Find out what previous successful candidates from the research bursary thought of their experiences.
Elizabeth spent three weeks in Spain over the summer, acting as a Laboratory Assistant at the Institute of Biomedicine in Seville. Elizabeth was part of a small team undertaking research into Parkinson’s disease, and how it affects the brain. Elizabeth says that ‘it was really interesting [to learn] about this from people who were working first-hand in this field of research’ and she found being surrounded by leaders in the field ‘very inspiring’.
Elizabeth’s activities in the lab were varied, and she was involved in increasingly complex tasks during the course of her three weeks in Spain. She feels that her technical skills improved as a result of her time at the Institute of Biomedicine, and later in the summer Elizabeth arranged some work experience with an independent bioprocessing company in the UK, where, as a result of her experience in Seville, Elizabeth was able to carry out techniques ‘with more confidence and accuracy’.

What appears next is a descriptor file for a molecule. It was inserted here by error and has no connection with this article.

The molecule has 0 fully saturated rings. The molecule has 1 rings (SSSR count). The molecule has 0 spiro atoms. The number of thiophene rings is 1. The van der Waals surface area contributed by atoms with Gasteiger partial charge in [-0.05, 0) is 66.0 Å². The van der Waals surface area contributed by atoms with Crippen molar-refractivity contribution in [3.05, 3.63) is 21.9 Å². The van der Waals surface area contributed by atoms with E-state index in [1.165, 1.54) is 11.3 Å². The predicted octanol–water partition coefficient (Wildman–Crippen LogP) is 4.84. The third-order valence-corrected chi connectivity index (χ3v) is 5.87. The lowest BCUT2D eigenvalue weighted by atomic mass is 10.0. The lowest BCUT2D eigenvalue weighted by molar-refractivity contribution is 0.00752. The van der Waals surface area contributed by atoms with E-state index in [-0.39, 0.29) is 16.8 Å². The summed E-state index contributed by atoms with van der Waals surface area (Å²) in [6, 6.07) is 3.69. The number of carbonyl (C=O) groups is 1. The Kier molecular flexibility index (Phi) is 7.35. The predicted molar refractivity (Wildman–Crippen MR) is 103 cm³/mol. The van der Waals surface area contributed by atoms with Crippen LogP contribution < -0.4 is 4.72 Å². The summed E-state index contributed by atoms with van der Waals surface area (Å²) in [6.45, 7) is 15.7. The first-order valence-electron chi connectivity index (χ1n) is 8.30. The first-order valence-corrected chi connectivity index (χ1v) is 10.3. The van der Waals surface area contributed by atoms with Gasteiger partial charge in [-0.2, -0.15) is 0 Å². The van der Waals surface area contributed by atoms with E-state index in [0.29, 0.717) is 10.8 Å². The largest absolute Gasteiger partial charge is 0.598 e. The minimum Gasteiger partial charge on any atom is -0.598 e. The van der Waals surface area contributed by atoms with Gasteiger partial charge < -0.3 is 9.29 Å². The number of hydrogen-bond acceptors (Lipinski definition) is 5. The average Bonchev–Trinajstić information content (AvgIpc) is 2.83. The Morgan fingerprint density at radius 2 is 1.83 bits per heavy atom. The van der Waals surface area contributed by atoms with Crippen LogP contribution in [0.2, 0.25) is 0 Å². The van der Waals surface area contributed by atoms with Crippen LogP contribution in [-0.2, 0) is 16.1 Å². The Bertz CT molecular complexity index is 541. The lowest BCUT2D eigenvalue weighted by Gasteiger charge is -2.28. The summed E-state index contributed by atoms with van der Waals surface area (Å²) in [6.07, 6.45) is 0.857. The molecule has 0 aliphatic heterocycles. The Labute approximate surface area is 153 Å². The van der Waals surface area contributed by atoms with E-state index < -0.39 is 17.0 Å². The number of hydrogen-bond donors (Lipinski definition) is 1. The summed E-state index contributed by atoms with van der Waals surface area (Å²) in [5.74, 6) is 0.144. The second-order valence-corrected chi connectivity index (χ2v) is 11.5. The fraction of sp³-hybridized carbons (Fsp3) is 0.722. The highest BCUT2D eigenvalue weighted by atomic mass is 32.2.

Elizabeth developed a range of skills during her time in Spain, not least her language and communication skills. Elizabeth lived with a Spanish family for three weeks and by the end of the research placement, Elizabeth’s level of Spanish had greatly improved. Elizabeth spent her time at weekends exploring local towns and she became close to the Spanish family during her stay – so much so that their daughter, Carmen, came back to England with Elizabeth for a week after the end of the research placement, and Elizabeth helped Carmen improve her English-language skills.